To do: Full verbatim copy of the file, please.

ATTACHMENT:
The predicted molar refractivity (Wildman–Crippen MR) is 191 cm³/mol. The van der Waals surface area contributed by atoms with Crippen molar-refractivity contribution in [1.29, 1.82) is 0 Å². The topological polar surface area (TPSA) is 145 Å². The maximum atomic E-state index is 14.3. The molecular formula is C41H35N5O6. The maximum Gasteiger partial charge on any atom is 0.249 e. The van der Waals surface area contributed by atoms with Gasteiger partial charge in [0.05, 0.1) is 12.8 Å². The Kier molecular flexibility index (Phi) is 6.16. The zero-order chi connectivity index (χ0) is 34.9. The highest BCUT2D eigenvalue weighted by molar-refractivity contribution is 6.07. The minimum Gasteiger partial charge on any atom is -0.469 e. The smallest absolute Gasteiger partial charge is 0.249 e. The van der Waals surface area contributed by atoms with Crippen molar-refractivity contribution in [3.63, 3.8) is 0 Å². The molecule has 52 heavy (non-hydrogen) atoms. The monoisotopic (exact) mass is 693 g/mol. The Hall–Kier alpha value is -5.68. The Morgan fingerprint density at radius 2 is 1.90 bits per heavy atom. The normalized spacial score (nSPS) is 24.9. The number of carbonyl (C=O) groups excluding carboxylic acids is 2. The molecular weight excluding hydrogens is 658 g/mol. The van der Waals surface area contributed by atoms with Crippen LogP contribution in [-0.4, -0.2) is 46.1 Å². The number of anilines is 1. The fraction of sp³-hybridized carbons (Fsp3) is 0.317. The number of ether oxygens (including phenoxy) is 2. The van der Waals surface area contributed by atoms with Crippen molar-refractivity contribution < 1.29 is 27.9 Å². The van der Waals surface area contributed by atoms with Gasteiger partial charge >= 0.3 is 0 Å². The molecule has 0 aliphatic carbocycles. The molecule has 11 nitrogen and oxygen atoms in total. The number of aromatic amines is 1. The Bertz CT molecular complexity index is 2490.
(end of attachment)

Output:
The predicted molar refractivity (Wildman–Crippen MR) is 191 cm³/mol. The van der Waals surface area contributed by atoms with Crippen molar-refractivity contribution in [1.29, 1.82) is 0 Å². The topological polar surface area (TPSA) is 145 Å². The maximum atomic E-state index is 14.3. The molecular formula is C41H35N5O6. The maximum Gasteiger partial charge on any atom is 0.249 e. The van der Waals surface area contributed by atoms with Gasteiger partial charge in [0.05, 0.1) is 12.8 Å². The Kier molecular flexibility index (Phi) is 6.16. The zero-order chi connectivity index (χ0) is 34.9. The highest BCUT2D eigenvalue weighted by molar-refractivity contribution is 6.07. The minimum Gasteiger partial charge on any atom is -0.469 e. The smallest absolute Gasteiger partial charge is 0.249 e. The van der Waals surface area contributed by atoms with Crippen molar-refractivity contribution in [3.63, 3.8) is 0 Å². The molecule has 52 heavy (non-hydrogen) atoms. The monoisotopic (exact) mass is 693 g/mol. The Hall–Kier alpha value is -5.68. The Morgan fingerprint density at radius 2 is 1.90 bits per heavy atom. The normalized spacial score (nSPS) is 24.9. The number of carbonyl (C=O) groups excluding carboxylic acids is 2. The molecular weight excluding hydrogens is 658 g/mol. The van der Waals surface area contributed by atoms with Crippen LogP contribution in [-0.4, -0.2) is 46.1 Å². The number of anilines is 1. The fraction of sp³-hybridized carbons (Fsp3) is 0.317. The number of ether oxygens (including phenoxy) is 2. The van der Waals surface area contributed by atoms with Crippen molar-refractivity contribution < 1.29 is 27.9 Å². The van der Waals surface area contributed by atoms with Gasteiger partial charge >= 0.3 is 0 Å². The molecule has 0 aliphatic carbocycles. The molecule has 11 nitrogen and oxygen atoms in total. The number of aromatic amines is 1. The Bertz CT molecular complexity index is 2490.